We should be aware of that risk, since much of what we need to start asking of schools isn’t so easy to measure. 

The changing purposes of U.S. schools

Our current education policy framework, which was seeded in A Nation at Risk and operationalized by No Child Left Behind, assumes that the overriding goal of K-12 education is to help students find gainful employment and power the U.S. economy. As David Labaree (1997, 2018) has described, Americans have, over the long term, changed how they’ve thought about education. The country built its public school system to mold virtuous citizens, but our focus has shifted toward preparing students to be capable workers. Now, he argues, we tend to see education as a private good (benefiting the individual student) more than a public good (benefiting the community at large). We think of schools as existing mainly to provide credentials, which young people rely upon as they attempt to outcompete each other for a limited number of desirable college and career opportunities. 

Labaree emphasizes the shift from public to private goods, but the shift toward economic goals is also notable. It’s evident in his description of how the meaning of the public good has evolved from molding citizens to molding workers. And economic purposes may have won out in the private sphere, too. To the extent that early public schools were meant to benefit the individual, the focus was on providing a liberal education, helping children to become well-rounded adults. Even now, almost all parents say that characteristics like strong moral character are important for their children’s future (Bowman et al., 2012). However, the school ratings that many parents use today don’t evaluate schools based on how well they open minds or shape character. They evaluate schools based on students’ performance on state tests. The implicit message is that what parents should want from schools — what distinguishes a good school from a bad one — is academic preparation for college and career.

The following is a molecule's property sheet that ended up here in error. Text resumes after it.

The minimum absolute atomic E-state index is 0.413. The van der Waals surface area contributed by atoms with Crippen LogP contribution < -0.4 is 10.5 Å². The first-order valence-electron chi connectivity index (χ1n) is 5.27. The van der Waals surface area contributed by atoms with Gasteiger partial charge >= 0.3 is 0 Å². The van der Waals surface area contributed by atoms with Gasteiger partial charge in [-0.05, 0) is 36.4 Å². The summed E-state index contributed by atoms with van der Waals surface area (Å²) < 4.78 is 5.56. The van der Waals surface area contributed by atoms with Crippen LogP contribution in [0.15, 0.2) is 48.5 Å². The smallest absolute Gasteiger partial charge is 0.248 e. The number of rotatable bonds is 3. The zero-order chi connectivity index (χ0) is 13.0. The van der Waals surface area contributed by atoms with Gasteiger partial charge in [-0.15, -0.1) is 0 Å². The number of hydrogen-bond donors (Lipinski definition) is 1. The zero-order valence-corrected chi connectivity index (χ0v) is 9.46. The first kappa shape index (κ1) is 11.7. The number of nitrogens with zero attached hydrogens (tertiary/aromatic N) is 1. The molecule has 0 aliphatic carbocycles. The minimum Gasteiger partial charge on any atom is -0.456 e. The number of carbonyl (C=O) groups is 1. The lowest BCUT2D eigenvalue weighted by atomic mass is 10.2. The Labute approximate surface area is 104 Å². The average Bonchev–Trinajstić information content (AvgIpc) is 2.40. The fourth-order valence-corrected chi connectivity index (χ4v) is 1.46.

The truth, though, is that schools can and should do much more than that. We need them to serve their democratic and societal purposes, not just their economic purposes. It’s the only way for schools to produce meaningful public, and private, value.  

This is especially true today, as American democracy is now in a precarious place. Affective polarization (animosity) has risen sharply in the U.S. (Boxell, Gentzkow, & Shapiro, 2020), with polls showing decades-long highs in ideological division and antipathy between Democrats and Republicans — even before Donald Trump took office (Pew Research Center, 2014). Pride in being American is at the lowest level on record (Brenan, 2020), and trust in the government is close to its low point (Pew Research Center, 2019). Conspiracy theories and disinformation are widespread. Roughly one-third of U.S. adults (and most Republicans) now believe, at least in part, in QAnon conspiracy theories (Civiqs, 2020). Most Americans say it’s hard, and getting harder, to tell the difference between facts and misleading information (Santhanam, 2020).